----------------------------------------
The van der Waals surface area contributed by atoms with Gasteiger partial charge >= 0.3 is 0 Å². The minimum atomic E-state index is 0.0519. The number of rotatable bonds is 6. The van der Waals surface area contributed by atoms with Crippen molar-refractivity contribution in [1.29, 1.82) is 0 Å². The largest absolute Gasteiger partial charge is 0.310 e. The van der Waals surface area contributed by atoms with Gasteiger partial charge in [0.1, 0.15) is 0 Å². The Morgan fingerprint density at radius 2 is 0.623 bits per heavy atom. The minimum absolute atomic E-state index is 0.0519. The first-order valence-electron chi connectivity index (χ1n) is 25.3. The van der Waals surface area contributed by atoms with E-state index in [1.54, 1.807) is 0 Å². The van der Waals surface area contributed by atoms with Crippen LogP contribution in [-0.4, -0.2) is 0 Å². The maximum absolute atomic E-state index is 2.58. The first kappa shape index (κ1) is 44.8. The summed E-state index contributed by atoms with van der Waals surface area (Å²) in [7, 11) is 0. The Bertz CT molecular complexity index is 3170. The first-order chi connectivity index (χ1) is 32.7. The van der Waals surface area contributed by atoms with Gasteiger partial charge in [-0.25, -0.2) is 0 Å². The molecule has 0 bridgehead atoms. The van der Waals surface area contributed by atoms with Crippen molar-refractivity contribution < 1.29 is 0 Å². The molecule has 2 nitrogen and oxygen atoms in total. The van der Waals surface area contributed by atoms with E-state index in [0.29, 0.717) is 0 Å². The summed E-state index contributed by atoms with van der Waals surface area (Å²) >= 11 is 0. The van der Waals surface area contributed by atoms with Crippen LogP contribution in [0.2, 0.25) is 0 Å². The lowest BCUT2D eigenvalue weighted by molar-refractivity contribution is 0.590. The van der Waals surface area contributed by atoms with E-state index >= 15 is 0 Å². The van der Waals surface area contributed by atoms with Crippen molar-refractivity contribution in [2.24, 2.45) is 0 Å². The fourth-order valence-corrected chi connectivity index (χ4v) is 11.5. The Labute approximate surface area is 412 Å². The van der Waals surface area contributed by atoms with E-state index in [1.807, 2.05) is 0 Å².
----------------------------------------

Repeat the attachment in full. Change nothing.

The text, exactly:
The van der Waals surface area contributed by atoms with Gasteiger partial charge >= 0.3 is 0 Å². The minimum atomic E-state index is 0.0519. The number of rotatable bonds is 6. The van der Waals surface area contributed by atoms with Crippen molar-refractivity contribution in [1.29, 1.82) is 0 Å². The largest absolute Gasteiger partial charge is 0.310 e. The van der Waals surface area contributed by atoms with Gasteiger partial charge in [0.1, 0.15) is 0 Å². The Morgan fingerprint density at radius 2 is 0.623 bits per heavy atom. The minimum absolute atomic E-state index is 0.0519. The first-order valence-electron chi connectivity index (χ1n) is 25.3. The van der Waals surface area contributed by atoms with E-state index in [1.54, 1.807) is 0 Å². The van der Waals surface area contributed by atoms with Crippen LogP contribution in [-0.4, -0.2) is 0 Å². The maximum absolute atomic E-state index is 2.58. The first kappa shape index (κ1) is 44.8. The summed E-state index contributed by atoms with van der Waals surface area (Å²) in [7, 11) is 0. The Bertz CT molecular complexity index is 3170. The first-order chi connectivity index (χ1) is 32.7. The van der Waals surface area contributed by atoms with Gasteiger partial charge in [-0.25, -0.2) is 0 Å². The molecule has 0 bridgehead atoms. The van der Waals surface area contributed by atoms with Crippen molar-refractivity contribution < 1.29 is 0 Å². The molecule has 2 nitrogen and oxygen atoms in total. The van der Waals surface area contributed by atoms with E-state index in [0.29, 0.717) is 0 Å². The summed E-state index contributed by atoms with van der Waals surface area (Å²) >= 11 is 0. The van der Waals surface area contributed by atoms with Crippen LogP contribution in [0.2, 0.25) is 0 Å². The lowest BCUT2D eigenvalue weighted by molar-refractivity contribution is 0.590. The van der Waals surface area contributed by atoms with E-state index >= 15 is 0 Å². The van der Waals surface area contributed by atoms with Crippen molar-refractivity contribution in [2.24, 2.45) is 0 Å². The fourth-order valence-corrected chi connectivity index (χ4v) is 11.5. The Labute approximate surface area is 412 Å². The van der Waals surface area contributed by atoms with E-state index in [1.807, 2.05) is 0 Å².